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Neuroscience Major Shows His Brainpower with Perfect MCAT Score
June 20, 2016
Siddhartha “Sidd” Srivastava
Siddhartha “Sidd” Srivastava, a neuroscience major at The University of Texas at Dallas, felt pretty good this spring after he took a standardized exam for prospective medical students.
Though the Medical College Admissions Test (MCAT) is a “behemoth” of an exam — it takes about 7½ hours to complete — Srivastava said he worked hard to prepare for it by studying review textbooks and taking sample tests.
Still, he was astonished by the test results. Srivastava earned a perfect score of 528, a rare feat shared by fewer than 0.5 percent of those who take the test.
“I was completely stunned,” said Srivastava, who will be a senior at UT Dallas this fall.
“I liked the questions and was able to think them through, so I thought I’d get a decent score, but never a perfect score. No way!” he said. “It took awhile to sink in. It blew my mind.”
The MCAT measures problem-solving, critical thinking and written analysis skills, as well as knowledge of scientific concepts and principles. The mean score is around 500; 99 percent score 521 or under.
Srivastava’s parents, who emigrated to the U.S. from India when he was 2, had always valued education and worked to instill good study habits early. By the time Srivastava reached the third grade, his parents realized he’d gotten the hang of it.
“They knew I knew how to study, and they let me be on my own,” Srivastava said.
Srivastava credited his work as a peer tutor and peer-led team leader for organic chemistry in the UT Dallas Student Success Center with further honing his critical thinking skills.
“Sidd is exceptionally talented and has the potential to make breakthroughs in whatever he sets his mind to. I am sure he will make an excellent physician scientist and will have an important impact on medicine.”
“Without a doubt, working in the Student Success Center helped. Each student has a different way to ask the question, so I was catering my answer to five different ways of looking at the problem. That was helpful, because the MCAT will make you think about problems in a different way,” Srivastava said.
“I like to think about topics as a rounded thing, how each ties into what I already know,” he said. “If you learn something in physics, it better make sense in biology.”
Jody Everson, peer tutoring program manager, said Srivastava is well-respected by his fellow tutors and students who seek his help.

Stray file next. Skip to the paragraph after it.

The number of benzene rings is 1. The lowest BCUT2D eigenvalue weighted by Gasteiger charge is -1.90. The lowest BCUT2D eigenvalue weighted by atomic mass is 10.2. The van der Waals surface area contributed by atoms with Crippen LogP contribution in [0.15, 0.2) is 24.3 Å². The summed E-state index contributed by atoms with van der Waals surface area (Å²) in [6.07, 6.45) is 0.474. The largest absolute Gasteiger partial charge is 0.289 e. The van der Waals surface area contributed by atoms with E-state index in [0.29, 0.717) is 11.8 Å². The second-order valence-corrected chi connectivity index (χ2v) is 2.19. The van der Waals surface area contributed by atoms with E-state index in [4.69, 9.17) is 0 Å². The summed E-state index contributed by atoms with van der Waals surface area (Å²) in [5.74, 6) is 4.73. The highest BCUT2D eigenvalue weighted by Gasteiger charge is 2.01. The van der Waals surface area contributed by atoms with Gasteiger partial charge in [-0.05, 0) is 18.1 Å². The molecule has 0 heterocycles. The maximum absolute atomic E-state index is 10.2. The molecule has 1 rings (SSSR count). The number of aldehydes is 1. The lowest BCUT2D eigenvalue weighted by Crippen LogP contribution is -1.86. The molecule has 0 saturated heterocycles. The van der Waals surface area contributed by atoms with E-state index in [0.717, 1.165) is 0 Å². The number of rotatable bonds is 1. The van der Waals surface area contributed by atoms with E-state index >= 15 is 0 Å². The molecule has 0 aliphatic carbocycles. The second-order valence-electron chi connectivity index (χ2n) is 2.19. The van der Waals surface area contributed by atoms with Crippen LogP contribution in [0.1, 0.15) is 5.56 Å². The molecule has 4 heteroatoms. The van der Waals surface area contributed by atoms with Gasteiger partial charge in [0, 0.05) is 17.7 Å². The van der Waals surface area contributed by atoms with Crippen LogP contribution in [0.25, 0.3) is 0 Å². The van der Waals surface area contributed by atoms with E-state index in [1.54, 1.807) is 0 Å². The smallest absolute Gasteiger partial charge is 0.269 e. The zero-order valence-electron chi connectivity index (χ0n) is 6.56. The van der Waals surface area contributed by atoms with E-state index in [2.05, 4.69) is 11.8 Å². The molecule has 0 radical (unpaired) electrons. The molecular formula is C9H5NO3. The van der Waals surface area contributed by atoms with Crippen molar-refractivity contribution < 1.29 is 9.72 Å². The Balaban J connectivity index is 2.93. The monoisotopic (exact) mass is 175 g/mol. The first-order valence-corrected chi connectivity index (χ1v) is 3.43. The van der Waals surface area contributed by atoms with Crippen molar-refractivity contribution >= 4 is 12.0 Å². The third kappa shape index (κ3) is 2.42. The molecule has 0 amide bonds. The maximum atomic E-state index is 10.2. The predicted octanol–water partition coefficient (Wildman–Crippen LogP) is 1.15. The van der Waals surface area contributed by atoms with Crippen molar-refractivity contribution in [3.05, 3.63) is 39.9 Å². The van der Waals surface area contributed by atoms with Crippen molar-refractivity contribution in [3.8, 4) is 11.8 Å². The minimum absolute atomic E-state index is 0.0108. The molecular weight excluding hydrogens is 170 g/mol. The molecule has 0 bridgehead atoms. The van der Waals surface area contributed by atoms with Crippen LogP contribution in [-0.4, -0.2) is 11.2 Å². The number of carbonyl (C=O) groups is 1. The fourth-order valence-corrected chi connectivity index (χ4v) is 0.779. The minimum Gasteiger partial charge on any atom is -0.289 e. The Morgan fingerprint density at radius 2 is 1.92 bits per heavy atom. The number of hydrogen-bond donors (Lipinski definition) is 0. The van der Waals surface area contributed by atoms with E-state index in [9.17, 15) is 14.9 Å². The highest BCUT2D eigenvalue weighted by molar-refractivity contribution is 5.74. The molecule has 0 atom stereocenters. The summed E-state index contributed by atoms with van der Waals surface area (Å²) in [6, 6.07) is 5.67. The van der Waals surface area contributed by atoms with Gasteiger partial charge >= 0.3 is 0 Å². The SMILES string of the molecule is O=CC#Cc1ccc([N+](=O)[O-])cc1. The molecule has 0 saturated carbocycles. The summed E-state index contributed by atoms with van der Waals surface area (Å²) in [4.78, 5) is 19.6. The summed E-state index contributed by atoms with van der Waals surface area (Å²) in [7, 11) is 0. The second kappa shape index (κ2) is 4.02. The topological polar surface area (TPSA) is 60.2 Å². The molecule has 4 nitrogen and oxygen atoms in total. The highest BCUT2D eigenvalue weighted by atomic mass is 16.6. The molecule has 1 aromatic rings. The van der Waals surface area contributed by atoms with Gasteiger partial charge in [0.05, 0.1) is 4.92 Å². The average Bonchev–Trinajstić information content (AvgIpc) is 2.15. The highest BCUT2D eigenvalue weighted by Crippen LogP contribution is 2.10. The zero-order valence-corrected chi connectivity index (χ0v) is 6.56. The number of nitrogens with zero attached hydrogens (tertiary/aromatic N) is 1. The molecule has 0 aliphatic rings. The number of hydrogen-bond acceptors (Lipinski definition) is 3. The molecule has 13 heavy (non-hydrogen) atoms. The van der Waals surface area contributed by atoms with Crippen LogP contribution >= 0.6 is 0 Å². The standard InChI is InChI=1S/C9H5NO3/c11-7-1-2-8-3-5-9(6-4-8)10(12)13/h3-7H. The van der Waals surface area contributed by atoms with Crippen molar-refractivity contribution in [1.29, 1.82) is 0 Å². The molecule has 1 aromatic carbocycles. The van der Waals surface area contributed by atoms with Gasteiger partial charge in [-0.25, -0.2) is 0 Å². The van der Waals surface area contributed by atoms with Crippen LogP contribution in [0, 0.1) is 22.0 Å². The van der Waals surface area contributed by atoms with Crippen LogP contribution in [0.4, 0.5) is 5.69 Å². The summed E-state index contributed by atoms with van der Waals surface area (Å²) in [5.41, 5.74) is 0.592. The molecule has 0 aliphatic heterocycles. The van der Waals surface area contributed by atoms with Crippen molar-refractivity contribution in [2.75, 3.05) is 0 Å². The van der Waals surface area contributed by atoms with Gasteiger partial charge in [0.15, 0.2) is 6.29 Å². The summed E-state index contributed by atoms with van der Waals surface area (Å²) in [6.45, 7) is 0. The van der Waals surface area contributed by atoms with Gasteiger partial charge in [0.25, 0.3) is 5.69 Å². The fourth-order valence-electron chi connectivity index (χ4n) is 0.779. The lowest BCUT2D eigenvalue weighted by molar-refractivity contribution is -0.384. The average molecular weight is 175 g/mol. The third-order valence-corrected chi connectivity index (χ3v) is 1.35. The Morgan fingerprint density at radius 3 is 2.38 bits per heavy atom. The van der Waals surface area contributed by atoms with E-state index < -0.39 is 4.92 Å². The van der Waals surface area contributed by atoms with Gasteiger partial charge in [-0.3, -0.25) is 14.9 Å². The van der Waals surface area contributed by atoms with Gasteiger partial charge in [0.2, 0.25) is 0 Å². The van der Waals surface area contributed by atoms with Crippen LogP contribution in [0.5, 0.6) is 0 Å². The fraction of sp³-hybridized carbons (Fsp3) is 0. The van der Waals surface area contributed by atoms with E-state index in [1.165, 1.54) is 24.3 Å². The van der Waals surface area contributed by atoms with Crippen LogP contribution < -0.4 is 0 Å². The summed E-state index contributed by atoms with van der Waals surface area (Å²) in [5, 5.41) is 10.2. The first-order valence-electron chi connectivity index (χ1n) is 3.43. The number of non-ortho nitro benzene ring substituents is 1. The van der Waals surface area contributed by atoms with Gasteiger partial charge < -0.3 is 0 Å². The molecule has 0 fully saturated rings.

“Sidd is the nicest, most well-rounded student. He is approachable, personable and always has a smile on his face,” Everson said. “Nothing changed about him after learning about his perfect score. If anything, he was in disbelief and more humble. Sidd is going to have great success as a doctor. Not only is he an academic genius, his bedside manner will be just as strong.”
Srivastava also has been an undergraduate researcher at UT Dallas, working on a computational approach to chronic pain in the lab of Dr. Theodore Price, associate professor of neuroscience in the School of Behavioral and Brain Sciences.
“Siddhartha has been an absolute gem for our research program. He has almost singlehandedly run a very complex project on computational genomics in my lab that has had a huge impact on our science,” Price said. “Sidd is exceptionally talented and has the potential to make breakthroughs in whatever he sets his mind to. I am sure he will make an excellent physician scientist and will have an important impact on medicine.”
Srivastava has known since elementary school that he wanted to be a doctor. He hopes to be a neurosurgeon or orthopedic surgeon one day, and thanks to his perfect MCAT score, he has applied to top medical schools in Texas and across the country.
“I hope it opens doors,” he said. “I have a lot of friends back in Austin who are a few years younger than me, and they look up to me. They’re my support system, and that helps drive me forward, too.”
Srivastava and his family visit extended family in India every two or three years, and he would eventually like to open a medical clinic in the village where they live.
“I want to bring Western medicine to what is basically a homeopathic medical practice there,” he said.
Media Contact: Office of Media Relations, UT Dallas, (972) 883-2155, [email protected].